For maximum protection against the seepage of condensible vapors into the push-pull remote control, spring-loaded plastic ring seals 31, 38 and 50 in FIGS. 4, 5 and 6 are preferably placed with the open side of the C-shaped cross-section (see FIG. 3) of the flexible plastic ring facing the cap on the end fitting. Since the end fitting is usually in a zone of higher pressure, such as the pressurized cabin of an aircraft, than the pressure prevailing outside the aircraft, the higher pressure will help press the opposite lips of the plastic ring against the surfaces along which fluid leakage is to be prevented.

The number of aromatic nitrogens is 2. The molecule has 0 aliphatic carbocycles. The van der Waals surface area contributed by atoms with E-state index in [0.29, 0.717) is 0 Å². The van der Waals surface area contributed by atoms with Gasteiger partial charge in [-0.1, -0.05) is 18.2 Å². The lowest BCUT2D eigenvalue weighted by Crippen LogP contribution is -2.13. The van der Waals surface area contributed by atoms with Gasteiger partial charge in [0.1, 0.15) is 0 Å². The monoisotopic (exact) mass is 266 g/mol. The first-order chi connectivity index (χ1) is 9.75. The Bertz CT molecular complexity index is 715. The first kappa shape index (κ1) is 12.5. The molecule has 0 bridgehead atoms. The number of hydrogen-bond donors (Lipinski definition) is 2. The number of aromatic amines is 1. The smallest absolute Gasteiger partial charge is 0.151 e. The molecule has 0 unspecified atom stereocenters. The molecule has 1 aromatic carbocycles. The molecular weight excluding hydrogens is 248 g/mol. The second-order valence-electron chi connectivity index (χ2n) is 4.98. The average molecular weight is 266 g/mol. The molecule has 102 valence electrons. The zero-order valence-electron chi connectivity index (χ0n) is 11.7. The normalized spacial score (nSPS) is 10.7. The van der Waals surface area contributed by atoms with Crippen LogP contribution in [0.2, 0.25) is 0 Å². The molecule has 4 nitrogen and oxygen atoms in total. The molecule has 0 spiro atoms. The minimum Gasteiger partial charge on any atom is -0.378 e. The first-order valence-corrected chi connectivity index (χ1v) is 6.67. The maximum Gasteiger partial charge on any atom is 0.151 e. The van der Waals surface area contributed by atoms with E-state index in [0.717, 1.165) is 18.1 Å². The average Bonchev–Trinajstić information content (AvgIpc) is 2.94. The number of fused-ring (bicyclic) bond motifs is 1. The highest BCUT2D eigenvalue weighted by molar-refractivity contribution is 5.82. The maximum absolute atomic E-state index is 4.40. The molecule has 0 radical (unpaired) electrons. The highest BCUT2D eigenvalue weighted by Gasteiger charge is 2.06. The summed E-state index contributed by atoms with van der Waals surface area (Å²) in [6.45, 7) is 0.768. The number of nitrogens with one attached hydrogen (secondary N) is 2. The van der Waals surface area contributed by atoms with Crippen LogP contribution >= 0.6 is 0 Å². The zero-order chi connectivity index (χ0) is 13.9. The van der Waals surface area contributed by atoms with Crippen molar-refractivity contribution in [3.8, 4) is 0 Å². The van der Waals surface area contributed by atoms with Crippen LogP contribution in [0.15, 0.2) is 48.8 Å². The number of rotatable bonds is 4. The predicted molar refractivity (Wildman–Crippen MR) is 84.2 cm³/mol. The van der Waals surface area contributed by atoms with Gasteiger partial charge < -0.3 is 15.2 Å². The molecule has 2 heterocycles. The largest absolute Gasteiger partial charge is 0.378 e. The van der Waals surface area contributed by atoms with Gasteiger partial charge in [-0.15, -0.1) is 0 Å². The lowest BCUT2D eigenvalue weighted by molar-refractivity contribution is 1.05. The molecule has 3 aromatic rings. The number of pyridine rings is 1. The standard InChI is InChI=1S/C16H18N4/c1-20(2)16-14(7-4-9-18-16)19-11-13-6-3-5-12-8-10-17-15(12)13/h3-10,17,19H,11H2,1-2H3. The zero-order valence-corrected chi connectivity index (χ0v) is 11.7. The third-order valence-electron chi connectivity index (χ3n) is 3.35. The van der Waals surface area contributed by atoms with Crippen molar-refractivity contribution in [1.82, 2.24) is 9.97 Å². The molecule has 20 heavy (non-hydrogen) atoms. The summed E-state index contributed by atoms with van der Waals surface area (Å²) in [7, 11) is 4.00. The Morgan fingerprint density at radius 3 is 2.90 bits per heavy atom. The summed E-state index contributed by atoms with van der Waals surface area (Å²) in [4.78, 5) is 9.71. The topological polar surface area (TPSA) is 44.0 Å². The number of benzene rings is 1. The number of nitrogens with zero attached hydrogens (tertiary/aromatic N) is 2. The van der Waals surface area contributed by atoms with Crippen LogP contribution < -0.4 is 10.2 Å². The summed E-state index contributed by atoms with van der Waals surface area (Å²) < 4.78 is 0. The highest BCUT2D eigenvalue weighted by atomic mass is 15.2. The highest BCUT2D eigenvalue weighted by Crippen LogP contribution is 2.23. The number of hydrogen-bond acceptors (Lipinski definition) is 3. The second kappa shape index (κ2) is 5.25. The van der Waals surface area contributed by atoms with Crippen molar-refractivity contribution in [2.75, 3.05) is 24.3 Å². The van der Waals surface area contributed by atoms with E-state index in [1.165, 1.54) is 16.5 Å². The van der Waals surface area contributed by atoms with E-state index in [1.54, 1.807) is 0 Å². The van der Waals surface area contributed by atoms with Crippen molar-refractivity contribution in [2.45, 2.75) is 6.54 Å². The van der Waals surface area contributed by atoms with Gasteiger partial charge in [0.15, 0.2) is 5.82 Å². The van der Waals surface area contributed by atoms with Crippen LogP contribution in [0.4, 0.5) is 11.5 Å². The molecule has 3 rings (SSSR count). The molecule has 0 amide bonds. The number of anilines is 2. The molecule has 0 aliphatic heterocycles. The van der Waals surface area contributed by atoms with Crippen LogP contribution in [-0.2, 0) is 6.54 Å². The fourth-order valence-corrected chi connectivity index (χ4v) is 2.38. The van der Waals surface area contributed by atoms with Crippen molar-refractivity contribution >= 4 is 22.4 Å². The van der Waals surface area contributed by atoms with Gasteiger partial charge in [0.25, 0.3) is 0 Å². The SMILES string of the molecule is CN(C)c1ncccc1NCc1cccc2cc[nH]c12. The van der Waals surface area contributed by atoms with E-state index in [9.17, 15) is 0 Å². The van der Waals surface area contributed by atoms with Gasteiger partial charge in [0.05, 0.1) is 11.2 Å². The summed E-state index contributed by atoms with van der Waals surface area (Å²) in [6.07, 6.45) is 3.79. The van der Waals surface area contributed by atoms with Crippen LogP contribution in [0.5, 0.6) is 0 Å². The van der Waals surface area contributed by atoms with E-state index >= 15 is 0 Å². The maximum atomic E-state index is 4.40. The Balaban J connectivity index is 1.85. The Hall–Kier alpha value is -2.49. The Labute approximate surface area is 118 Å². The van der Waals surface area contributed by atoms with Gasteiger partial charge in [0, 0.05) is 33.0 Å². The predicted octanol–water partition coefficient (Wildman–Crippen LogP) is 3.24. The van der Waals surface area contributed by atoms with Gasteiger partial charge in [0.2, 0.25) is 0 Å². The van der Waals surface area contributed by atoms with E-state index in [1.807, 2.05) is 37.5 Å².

The positioning of the spring-loaded plastic ring seal within the end fitting of a push-pull remote control can be varied considerably. Thus, in FIG. 6, ring seal 50 can be placed against flat end 46 of bore 44 and bushing 45 will then abut cap 47. Likewise, ring seal 50 can be replaced with two ring seals in the manner shown in FIG. 5 so that the ring seal of smaller diameter is adjacent cap 47 while the ring seal of larger diameter is adjacent flat end 46 of bore 44. Of course, another variation of using two ring seals in end fitting 40 of FIG. 6 is to set the ring seal of larger diameter adjacent cap 47 and the ring seal of smaller diameter adjacent flat end 46 of bore 44. In FIG. 5, metal coil spring 33 can be placed against cap 28 and a second washer similar to washer 39 will then be set between spring 33 and the end of bushing 35 which holds ring seal 31.